Rare Daily Staff

The U.K.’s National Health Services has selected hospitals in Cambridge and Glasgow to lead a first-of-its kind collaborative network there to fight a rare genetic lung disease and get the right treatment to patients faster.

NHS England Highly Specialized Services agreed that Cambridge University Hospital’s NHS Foundation Trust and Queen Elizabeth University Hospital, Glasgow, should combine forces to become the nation’s only Familial Pneumothorax Rare Disease Collaborative Network.

A pneumothorax occurs when a lung deflates because of an air leak, causing pain and breathlessness. When it occurs in patients with no obvious underlying lung disease it is known as a primary spontaneous pneumothorax (PSP). PSP has an incidence rate of 20 cases per 100,000 people per year, but in just 10 per cent of these cases, another family member has suffered a pneumothorax, resulting in the rare diagnosis of familial pneumothorax.

Familial pneumothorax can be caused by a variety of inherited syndromes, such as Birt-Hogg-Dubé syndrome, which causes pneumothorax and renal cancer, and several diseases that affect the body’s connective tissues, such as Marfan, Loeys-Dietz, and vascular Ehlers-Danlos syndromes. However, without a dedicated service only a small minority of these families are diagnosed and receive the correct, personalized, treatments.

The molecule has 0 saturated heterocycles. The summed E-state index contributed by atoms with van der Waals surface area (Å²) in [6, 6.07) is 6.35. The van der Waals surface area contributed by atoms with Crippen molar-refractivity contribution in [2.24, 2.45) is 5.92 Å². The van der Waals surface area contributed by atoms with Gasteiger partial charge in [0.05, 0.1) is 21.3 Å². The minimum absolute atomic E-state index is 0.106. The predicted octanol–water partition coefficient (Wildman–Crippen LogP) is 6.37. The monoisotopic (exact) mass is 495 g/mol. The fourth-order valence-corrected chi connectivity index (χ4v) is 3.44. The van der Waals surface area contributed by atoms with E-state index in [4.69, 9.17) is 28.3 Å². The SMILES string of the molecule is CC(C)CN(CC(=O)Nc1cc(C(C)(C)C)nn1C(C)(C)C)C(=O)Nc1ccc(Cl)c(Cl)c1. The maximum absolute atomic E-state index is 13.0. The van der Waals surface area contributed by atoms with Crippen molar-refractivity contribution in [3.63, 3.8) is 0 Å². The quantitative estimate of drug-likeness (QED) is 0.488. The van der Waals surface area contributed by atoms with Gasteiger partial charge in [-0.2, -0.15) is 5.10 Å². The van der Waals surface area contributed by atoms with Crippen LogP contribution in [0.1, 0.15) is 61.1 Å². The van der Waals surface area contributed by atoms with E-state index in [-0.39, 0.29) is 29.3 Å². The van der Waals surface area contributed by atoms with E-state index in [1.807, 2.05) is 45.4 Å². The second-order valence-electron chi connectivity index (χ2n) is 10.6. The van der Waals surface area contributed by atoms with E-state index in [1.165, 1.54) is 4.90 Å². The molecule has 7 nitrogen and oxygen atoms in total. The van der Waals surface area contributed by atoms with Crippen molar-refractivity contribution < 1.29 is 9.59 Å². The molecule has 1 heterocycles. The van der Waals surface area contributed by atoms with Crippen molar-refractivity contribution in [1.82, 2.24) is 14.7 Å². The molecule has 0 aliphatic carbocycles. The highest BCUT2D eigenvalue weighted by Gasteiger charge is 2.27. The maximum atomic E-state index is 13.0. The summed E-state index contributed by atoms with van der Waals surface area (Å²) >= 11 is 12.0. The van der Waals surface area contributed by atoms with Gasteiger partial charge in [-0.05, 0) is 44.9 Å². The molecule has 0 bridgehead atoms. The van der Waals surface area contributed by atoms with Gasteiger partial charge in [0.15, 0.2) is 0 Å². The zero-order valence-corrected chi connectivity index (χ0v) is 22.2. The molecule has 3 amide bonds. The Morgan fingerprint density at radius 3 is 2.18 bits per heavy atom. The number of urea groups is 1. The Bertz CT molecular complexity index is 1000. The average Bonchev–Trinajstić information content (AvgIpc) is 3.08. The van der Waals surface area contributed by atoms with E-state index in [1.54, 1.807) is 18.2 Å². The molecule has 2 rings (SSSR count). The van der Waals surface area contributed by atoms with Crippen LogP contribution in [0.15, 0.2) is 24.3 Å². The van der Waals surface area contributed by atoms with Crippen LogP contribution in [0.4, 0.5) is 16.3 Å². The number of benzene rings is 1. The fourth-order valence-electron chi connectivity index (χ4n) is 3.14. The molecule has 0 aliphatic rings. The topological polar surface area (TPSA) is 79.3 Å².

Patients will have their case discussed by a team of experts from each center, providing local teams with guidance around diagnosis and management, which will be delivered locally. If necessary, patients may also be seen at one of the two hospitals, in person or by video link. Heart, lung, and genetic testing will be done when needed using the latest technology. The hospitals will direct genetic counselling for those concerned about how their condition may impact on their families.

At Cambridge, the team will be led by director, Stefan Marciniak, professor of respiratory science at the University of Cambridge and honorary consultant respiratory physician at CUH and nearby Royal Papworth.

“Becoming part of a Rare Disease Collaborative Network means we can see patients faster, deliver treatments more quickly, and work in partnership with other experts in Glasgow for the benefit of our patients,” said Marciniak.

Photo: Stefan Marciniak, professor of respiratory science at the University of Cambridge and honorary consultant respiratory physician at CUH and nearby Royal Papworth.

X